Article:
Milton, Blake and Michelangelo[edit]

John Milton’s poem "L'Allegro" (1631) encourages the goddess Mirth/Euphrosyne to "trip it as ye go/On the light fantastick toe", and that poem inspired William Blake to create a watercolor, "Mirth" (1820), which illustrates that moment in Milton’s poem. It is thought that Milton's poem may have been inspired by Michelangelo's sculpture of Giuliano de' Medici, which represents vita activa (active life).[16][17][18][5]

Syntactical critique[edit]

In a discussion of anomalous idiomacies in a paradigm attributed to Noam Chomsky in his book Syntactic Structures, it is suggested that some idioms are not "syntactically well-formed", and which "could not not be generated by a base component designed to produce well-formed deep structures". Examples are given, including the idioms "by and large", "kingdom come", or "trip the light fantastic".[19] The phrase is considered "opaque because it is impossible to construct a meaningful literal-scene from the formal structure."[20]


  1. ^ a b Kirkpatrick, Betty and Kirkpatrick, Elizabeth McLaren (1999) "light fantastic" Clichés: Over 1500 Phrases Explored and Explained Macmillan, New York, page 115, ISBN 978-0-312-19844-2
  2. ^ Jarvie, Gordon (2009) "Trip" Bloomsbury Dictionary of Idioms A & C Black, London, page 652, ISBN 978-1-4081-2492-5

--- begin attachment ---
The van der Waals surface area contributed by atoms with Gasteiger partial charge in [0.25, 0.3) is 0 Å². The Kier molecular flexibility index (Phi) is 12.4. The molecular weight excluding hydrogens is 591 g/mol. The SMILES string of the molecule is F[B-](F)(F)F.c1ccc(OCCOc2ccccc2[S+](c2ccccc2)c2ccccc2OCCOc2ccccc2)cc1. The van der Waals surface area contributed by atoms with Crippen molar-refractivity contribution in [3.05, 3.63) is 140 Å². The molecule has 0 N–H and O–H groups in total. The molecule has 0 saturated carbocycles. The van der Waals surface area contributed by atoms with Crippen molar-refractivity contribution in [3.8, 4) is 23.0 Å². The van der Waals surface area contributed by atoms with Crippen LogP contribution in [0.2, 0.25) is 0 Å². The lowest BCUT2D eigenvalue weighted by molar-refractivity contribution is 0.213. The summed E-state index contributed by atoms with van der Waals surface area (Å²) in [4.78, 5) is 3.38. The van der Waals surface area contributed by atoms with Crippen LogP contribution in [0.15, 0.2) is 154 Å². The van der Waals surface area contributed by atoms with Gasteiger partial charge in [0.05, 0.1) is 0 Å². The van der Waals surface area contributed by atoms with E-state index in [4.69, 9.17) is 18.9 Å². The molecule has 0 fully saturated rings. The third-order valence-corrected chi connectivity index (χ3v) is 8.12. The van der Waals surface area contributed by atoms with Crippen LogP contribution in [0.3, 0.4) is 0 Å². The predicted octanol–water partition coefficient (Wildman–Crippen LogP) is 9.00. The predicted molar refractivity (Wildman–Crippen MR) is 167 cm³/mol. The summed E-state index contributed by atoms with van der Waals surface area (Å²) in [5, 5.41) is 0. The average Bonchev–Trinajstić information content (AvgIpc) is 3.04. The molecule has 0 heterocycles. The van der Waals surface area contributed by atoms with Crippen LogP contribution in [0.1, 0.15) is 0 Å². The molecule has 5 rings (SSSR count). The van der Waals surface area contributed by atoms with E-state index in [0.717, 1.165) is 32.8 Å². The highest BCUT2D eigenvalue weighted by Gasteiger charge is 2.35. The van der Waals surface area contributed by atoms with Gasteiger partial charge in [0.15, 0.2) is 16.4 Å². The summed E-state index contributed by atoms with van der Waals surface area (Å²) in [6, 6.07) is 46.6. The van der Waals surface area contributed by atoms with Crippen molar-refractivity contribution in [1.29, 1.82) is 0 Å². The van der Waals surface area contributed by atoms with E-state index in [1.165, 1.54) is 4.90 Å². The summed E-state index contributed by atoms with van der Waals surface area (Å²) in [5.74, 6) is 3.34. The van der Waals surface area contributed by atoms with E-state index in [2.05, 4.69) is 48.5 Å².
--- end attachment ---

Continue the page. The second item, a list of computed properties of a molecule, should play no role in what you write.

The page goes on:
3. ^ Martin, Gary. "Trip the light fantastic".
  4. ^ a b c Smith, Chrysti M. (2006) "Trip the Light Fantastic" Verbivore's Feast: Second Course: More Word & Phrase Origins Farcountry Press, Helena, Montana, page 320, ISBN 978-1-56037-404-6
  5. ^ a b Behrendt, Stephen C. (1975). "Bright Pilgrimage: William Blake's Designs For 'L'Allegro' and 'Il Penseroso'". Milton Studies. 8: 123–147. doi:10.2307/26395366. JSTOR 26395366. S2CID 248658163.
  6. ^ Grammarist
  7. ^ Milton, John. Bell, William, ed. Milton's Comus. Macmillan and Co. New York (1891). page. 11, lines 143-144
  8. ^ Ezust, Emily (2009–2014). "Since Robin Hood (Anonymous, set by Thomas Weelkes". The LiederNet Archive. Retrieved January 17, 2019.
  9. ^ Tony Pastor's 201 Bowery Songster, 1867. New York: Dick & Fitzgerald, p. 9
  10. ^ Larsen, Nella. Passing. Martino Fine Books (2011) first published 1929. p. 60. ISBN 978-1614270003
  11. ^ William, Tennessee. The Glass Menagerie, New Directions (2011) p. 1-3.ISBN 978-0-8112-1894-8
  12. ^ Himes, Chester; All Shot Up. 1960. Pegasus 2007 p. 101
  13. ^ Sondheim, Stephen (1973). A Little Night Music. Hal Leonard Music Publishing. Retrieved 8 April 2019.
  14. ^
  15. ^ Blistein, Jon. "Greta Van Fleet Search for Love Amid War on New Song 'Heat Above'". Rolling Stone online. February 10, 2021.
  16. ^ Revard, Stella. Milton and the Tangles of Neaera's Hair. Columbia: University of Missouri Press, 1997. P. 96. ISBN 978-0826211002
  17. ^ Revard, Stella P. (1986). "'L'Allegro' and 'Il Penseroso': Classical Tradition and Renaissance Mythography". PMLA. 101 (3): 338–350. doi:10.2307/462419. JSTOR 462419. S2CID 170793447.
  18. ^ Martina, Enna (April 2011). "The Sources and Traditions of Milton's L'Allegro and Il Penseroso : A New Approach". English Studies. 92 (2): 138–173. doi:10.1080/0013838X.2010.536691. S2CID 162256179.
  19. ^ Chafe, Wallace L. (1968). "Idiomaticity as an Anomaly in the Chomskyan Paradigm". Foundations of Language. 4 (2): 109–127. JSTOR 25000002.
  20. ^ Langlotz, Andreas (2006) Idiomatic Creativity: A Cognitive-Linguistic Model of Idiom-Representation and Idiom-Variation in English John Benjamins Publishing Company, Amsterdam, The Netherlands, page 132, ISBN 978-90-272-2370-8